Goa doesn’t belong to India; it belongs to hedonism. The ragged Oxford on my desk defines hedonism as ‘Devotion to or pursuit of pleasure’. Goa defines it better: Piyo, khao aur aish karo (Drink, eat and be merry), without busting your shoestrings.

My penchant for heights have brought me to seashores only twice in my 37 years of existence — once to the Bay of Bengal and once the Bosporus. I therefore found it necessary to consult the Net and friends who had been to Goa recently. Vidya, a walking manual on cost-effective trips, and Shalini, a shoe-shopper given to cleanliness & comfort, passed strong recommendations for Arambol beach in Goa. Few revellers, relatively speaking, opt for Arambol, an extreme-north Goan beach, which helps in keeping the place unspoilt and spacious — also within the reach of budget travellers. I hate five-star resorts because I can’t afford them, so Arambol was a natural choice.

God’s Gift for shelter

It takes about a thousand bucks to reach Arambol from the airport in a taxi (with Nidhi complaining about the sun and infant Manila lugged on my back, I decided not to try the local bus). In hindsight, the taxi fare remained the biggest one-time expense in our whole trip. As Arambol, local name Harmal, surfaced, I spent no time in taking an eyeful of the area. Once a fishermen village, Arambol now is a long, pristine beach, with a row of budget hotels running parallel to the shore. The waters and the hotels are separated by an uneven line of straw shacks (with elaborate menus and beach couches).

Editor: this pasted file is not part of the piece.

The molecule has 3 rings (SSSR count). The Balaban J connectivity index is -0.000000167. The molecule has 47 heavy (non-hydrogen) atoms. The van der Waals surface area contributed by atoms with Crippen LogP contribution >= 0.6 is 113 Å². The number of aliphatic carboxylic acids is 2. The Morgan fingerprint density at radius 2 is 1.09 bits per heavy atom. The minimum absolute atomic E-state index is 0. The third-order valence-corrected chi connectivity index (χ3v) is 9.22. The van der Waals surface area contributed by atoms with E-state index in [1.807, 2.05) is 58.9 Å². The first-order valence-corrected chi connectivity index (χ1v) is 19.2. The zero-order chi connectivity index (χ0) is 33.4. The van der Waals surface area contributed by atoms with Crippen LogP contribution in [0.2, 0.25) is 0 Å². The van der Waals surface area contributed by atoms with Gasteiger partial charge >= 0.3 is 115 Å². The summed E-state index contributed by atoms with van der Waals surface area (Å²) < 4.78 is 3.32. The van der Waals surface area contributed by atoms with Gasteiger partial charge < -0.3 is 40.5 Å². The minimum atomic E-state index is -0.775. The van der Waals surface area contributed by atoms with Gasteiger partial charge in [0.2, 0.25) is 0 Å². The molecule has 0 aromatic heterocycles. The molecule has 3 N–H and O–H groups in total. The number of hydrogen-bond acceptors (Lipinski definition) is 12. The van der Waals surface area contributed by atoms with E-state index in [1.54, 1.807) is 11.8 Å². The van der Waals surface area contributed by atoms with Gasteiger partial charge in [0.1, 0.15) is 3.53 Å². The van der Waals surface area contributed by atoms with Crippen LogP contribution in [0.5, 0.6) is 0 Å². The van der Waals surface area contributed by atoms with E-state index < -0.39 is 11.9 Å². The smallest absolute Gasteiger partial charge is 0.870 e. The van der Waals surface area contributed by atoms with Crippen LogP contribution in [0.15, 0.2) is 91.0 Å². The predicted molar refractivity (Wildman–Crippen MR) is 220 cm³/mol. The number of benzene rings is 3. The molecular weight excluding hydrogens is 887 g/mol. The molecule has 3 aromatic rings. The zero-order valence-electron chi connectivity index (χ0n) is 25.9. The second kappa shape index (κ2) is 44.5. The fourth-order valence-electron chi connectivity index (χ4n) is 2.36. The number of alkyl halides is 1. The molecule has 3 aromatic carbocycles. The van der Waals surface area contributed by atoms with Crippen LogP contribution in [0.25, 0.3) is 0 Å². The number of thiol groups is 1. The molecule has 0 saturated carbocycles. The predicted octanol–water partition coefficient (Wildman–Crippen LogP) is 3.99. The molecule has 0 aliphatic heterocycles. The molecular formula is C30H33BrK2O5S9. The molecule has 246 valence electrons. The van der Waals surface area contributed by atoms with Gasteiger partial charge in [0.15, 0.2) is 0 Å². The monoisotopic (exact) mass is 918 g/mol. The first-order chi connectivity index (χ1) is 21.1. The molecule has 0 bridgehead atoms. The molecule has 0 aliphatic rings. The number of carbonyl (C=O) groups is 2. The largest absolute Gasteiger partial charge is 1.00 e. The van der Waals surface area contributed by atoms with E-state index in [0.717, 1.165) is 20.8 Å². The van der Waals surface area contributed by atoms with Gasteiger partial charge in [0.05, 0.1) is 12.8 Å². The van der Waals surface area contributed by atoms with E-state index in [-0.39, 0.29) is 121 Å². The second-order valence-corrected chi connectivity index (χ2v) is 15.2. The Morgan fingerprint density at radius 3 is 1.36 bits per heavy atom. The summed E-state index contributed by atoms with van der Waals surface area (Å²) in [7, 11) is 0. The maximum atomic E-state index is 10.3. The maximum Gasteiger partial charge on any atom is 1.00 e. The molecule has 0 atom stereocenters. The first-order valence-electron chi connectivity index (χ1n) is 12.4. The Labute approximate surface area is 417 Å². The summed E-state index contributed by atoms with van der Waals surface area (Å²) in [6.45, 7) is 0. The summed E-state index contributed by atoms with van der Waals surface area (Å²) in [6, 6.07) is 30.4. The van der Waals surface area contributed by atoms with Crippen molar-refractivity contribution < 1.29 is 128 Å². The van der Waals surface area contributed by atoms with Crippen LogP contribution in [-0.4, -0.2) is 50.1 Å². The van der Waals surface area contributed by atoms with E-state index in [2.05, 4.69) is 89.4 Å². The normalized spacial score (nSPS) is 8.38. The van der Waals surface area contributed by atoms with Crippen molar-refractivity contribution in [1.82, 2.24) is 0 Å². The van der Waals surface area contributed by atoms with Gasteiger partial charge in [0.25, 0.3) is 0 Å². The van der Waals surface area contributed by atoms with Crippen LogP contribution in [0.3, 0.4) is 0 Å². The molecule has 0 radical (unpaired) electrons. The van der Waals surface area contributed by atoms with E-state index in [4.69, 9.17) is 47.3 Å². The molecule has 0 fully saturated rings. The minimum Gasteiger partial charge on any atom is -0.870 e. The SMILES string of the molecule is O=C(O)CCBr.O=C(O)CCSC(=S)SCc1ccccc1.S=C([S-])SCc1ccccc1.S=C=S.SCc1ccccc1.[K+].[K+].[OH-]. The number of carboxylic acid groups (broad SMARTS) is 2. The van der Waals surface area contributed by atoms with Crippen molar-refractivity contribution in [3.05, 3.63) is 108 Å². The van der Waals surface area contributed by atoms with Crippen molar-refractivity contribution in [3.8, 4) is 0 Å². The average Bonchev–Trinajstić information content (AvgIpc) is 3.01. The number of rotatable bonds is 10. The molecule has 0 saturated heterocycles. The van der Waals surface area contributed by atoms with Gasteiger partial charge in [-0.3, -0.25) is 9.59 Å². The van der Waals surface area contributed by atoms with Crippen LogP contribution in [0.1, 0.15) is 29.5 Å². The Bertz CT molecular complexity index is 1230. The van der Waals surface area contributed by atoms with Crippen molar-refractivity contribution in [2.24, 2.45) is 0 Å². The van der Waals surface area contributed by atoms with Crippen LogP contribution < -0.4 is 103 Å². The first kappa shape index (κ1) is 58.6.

I was lucky to have found advanced bookings for a room attached with kitchen, bath and sea-facing balcony, at a paltry 500/- per night in God’s Gift, suggested online by Dr Funkenstein (called Jim off-line). The d’Souza family who runs God’s Gift treats their guests as blood brothers, Jim had vouched.

Jim, Shalini, Vidya all proved true to their last letters. The beach looked slow and divine; surroundings serene; music distant and it never strained the wallet…

Fireball and firewater

Since we had landed in Arambol early evening after about four hours of journey, Nidhi got busied in fixing up her kitchenware in the hotel room to prepare milk. I decided to take a recee of the area, after removing a soiled diaper from Manila’s baby bums. I kept walking and discovered, down further north, a shock of coral reefs and a fresh water lake bang opposite the sea. For the adventurist, 20-minute para-gliding trips were on offer, for Rs 1,400 (ouch!). The triplet of Western Ghats, lake and sea made a perfect sand-bed. I promised to come back the next day.